First of all, I am a complete expert on everything on this show and I think people are completely exagerating on their reviews. It's is appropriate as long as the child has a brain. Nobody on this show says a bad word even once(trust me. I've seen every single episode). Sure there is blood, but very little. Only a couple drops of it at most. When Naruto transforms into the girl, you see NO NUDITY AT ALL!It is completely appropriate. There is a lot of violence, I'll admit that,but I don't see why that would be inaproppriate. As for the kiss Sasuke and Naruto share: it was an accident. One kid pushed naruto and he falls over. Besides they don't show the kiss. You just hear a smooch noise. One thing that is innapropriate is that Jiraiya, Naruto's later sensei, is a total pervert(he is proud of it,too). He constantly searches for young woman and goes crazy one he sees any. He also isn't shy to expose Naruto to it. He is also the author of an adult book that Naruto's first sensei always reads.But they never expose the readings of the book. It has a very insperational theme. The story is about a boy who had no friends or family and that was a no talent and who turned nothing into something. he is always improving, implying you can do anything if you try hard. For kids, this show is awesome. It's entertaining,sad,funny,action-filled, and it's full of suspense. Everyone should see watch this show.
Teen, 14 years old Written byGaara-Kazekage May 1, 2011

Well, I think it's clear that 'I' like the show..

Honestly, I just picked back up on watching it, (a few years back I watched it- and Gaara was 'still' my favorite character). The character development is pretty strong, they have complex emotions and some have very horrible back stories. For younger kids, the fights and the way some characters look might be a little scary- hense it being PG. A few people die here and there- blood is shown, and fights take forever at times- and believe me I hate long fight scenes. There is language at times, and the 'sexy jutsu' -(Naruto turns into a naked woman) made me almost loose my lunch. Even though these things are in the negetive lighting- and will stay there- there are so many good things about the show that I'm willing to dismiss those. The friendship/respect and loyalty the characters have for eachother is insperational. Bad characters change heart due to understanding, (like Gaara changed due to Naruto understanding him), before that, Gaara was a killing machine, keeping to his motto 'love only yourself'. Even, he is willing to kill his siblings if they stay in his way. Naruto made him see the light- those kind of transformations are something you don't always see in shows. I agree with AnimeFreak200, though. A very overrated show.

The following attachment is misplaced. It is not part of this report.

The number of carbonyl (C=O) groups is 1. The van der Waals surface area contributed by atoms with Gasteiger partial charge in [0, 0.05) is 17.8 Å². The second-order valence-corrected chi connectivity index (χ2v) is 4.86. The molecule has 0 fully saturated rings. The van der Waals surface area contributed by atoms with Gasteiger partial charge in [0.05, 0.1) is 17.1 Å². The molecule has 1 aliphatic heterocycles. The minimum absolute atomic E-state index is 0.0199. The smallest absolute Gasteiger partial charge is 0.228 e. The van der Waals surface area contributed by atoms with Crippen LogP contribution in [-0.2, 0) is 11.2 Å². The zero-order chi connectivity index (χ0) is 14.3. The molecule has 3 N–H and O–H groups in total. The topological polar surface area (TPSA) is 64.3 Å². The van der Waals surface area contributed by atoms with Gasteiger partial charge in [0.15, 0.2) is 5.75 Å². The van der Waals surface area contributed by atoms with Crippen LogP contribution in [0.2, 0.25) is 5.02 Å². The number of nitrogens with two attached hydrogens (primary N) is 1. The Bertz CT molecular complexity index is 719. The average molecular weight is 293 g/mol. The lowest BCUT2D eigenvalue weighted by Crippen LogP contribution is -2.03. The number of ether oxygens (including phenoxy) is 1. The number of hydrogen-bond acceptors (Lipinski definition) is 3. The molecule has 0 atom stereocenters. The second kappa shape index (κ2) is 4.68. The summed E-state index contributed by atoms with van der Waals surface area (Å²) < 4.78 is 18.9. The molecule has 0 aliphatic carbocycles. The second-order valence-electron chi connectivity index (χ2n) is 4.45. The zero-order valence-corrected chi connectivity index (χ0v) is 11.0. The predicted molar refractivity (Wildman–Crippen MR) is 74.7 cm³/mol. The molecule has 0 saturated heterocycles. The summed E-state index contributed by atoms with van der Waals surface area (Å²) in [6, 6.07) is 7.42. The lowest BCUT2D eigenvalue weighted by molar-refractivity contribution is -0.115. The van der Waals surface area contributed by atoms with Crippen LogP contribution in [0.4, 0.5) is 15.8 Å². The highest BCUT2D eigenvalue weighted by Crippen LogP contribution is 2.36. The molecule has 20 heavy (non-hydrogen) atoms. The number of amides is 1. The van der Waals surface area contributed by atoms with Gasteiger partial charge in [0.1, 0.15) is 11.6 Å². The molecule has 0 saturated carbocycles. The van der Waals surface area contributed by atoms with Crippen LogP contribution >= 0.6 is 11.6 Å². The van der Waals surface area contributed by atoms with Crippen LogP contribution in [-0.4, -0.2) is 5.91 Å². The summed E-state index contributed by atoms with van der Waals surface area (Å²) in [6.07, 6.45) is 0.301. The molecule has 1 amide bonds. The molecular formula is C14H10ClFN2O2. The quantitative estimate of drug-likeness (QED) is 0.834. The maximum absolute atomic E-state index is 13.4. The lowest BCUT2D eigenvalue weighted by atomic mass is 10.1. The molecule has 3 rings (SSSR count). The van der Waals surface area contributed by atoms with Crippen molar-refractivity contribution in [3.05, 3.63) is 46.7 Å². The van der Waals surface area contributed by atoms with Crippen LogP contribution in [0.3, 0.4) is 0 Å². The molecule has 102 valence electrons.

What other families should know
Too much violence
Too much sex
Too much swearing
Great messages
Great role models
Adult Written byv3ng3ful December 4, 2012

High morals.

Just because I saw the review raping common sense over Naruto criticism; parents, do not show this to your children, because the ethics it suggests require more maturity and intelligence to comprehend. I suggest at least 12+ not about violence, or swearing, but because only at that age you can understand or feel the messages and emotions in it. No one said about the principles Naruto shows, the SERIOUS morals, the CONNECTIVE LINK of population which is being replaced by your society's consumerism, your society's INDIFFERENCE, your society's INTOLERANCE and your society's individuality. Naruto shows you how to be human. I'm dissappointed to admit that but... from now on, the quality "human" will be a required teaching in schools... Well, you can show it to your young children too. I doubt they'll catch any message.. Positive message: Thousands of positive messages about family, friendship, caring about nature and animals, honoring the passed ones. Positive role models: One for EVERYONE. Just pick yours. Violence: LOTS of it. Certainly less than the violence OUTSIDE your house, in the street. Sex: Never mentioned. Language: Lots of swearing, at least in the Japanese version. Consumerism: No. Drinking, drugs, smoking: Several scenes with people drinking "sake", one important character, Asuma-sensei used to smoke a lot. Stop hypocrism, let kids see the truth about the world; sooner or later they will. You just want them to see it when you are not around. Shallow...
What other families should know
Great messages
Great role models
Too much violence
Too much swearing
Too much drinking/drugs/smoking